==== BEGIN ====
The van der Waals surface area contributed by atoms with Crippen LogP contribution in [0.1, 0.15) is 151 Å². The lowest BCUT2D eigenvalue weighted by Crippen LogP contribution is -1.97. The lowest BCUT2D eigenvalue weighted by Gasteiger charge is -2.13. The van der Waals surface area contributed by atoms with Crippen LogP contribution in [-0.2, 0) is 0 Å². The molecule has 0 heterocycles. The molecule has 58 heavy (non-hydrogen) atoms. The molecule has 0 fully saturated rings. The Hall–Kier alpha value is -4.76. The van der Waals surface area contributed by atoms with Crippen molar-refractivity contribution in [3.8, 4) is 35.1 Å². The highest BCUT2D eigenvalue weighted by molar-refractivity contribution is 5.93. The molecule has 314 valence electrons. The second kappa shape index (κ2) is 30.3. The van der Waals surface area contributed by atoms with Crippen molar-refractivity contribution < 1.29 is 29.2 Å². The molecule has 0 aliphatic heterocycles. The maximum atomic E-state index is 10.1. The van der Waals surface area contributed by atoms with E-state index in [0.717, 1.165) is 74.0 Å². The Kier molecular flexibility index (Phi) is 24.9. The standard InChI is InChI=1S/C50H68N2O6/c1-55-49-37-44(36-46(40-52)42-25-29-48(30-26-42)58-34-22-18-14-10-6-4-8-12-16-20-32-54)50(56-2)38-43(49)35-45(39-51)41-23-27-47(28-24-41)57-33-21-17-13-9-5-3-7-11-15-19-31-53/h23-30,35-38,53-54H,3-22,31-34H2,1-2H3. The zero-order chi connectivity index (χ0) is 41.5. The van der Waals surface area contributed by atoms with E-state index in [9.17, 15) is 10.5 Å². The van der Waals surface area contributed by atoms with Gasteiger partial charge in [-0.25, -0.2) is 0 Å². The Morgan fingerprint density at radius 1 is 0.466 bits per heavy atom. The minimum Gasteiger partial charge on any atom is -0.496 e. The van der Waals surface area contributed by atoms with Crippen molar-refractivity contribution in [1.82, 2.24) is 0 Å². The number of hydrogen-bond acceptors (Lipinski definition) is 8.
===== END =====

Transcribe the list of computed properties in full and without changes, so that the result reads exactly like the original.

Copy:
The van der Waals surface area contributed by atoms with Crippen LogP contribution in [0.1, 0.15) is 151 Å². The lowest BCUT2D eigenvalue weighted by Crippen LogP contribution is -1.97. The lowest BCUT2D eigenvalue weighted by Gasteiger charge is -2.13. The van der Waals surface area contributed by atoms with Crippen LogP contribution in [-0.2, 0) is 0 Å². The molecule has 0 heterocycles. The molecule has 58 heavy (non-hydrogen) atoms. The molecule has 0 fully saturated rings. The Hall–Kier alpha value is -4.76. The van der Waals surface area contributed by atoms with Crippen molar-refractivity contribution in [3.8, 4) is 35.1 Å². The highest BCUT2D eigenvalue weighted by molar-refractivity contribution is 5.93. The molecule has 314 valence electrons. The second kappa shape index (κ2) is 30.3. The van der Waals surface area contributed by atoms with Crippen molar-refractivity contribution < 1.29 is 29.2 Å². The molecule has 0 aliphatic heterocycles. The maximum atomic E-state index is 10.1. The van der Waals surface area contributed by atoms with E-state index in [0.717, 1.165) is 74.0 Å². The Kier molecular flexibility index (Phi) is 24.9. The standard InChI is InChI=1S/C50H68N2O6/c1-55-49-37-44(36-46(40-52)42-25-29-48(30-26-42)58-34-22-18-14-10-6-4-8-12-16-20-32-54)50(56-2)38-43(49)35-45(39-51)41-23-27-47(28-24-41)57-33-21-17-13-9-5-3-7-11-15-19-31-53/h23-30,35-38,53-54H,3-22,31-34H2,1-2H3. The zero-order chi connectivity index (χ0) is 41.5. The van der Waals surface area contributed by atoms with E-state index in [9.17, 15) is 10.5 Å². The van der Waals surface area contributed by atoms with Gasteiger partial charge in [-0.25, -0.2) is 0 Å². The Morgan fingerprint density at radius 1 is 0.466 bits per heavy atom. The minimum Gasteiger partial charge on any atom is -0.496 e. The van der Waals surface area contributed by atoms with Crippen molar-refractivity contribution in [1.82, 2.24) is 0 Å². The number of hydrogen-bond acceptors (Lipinski definition) is 8.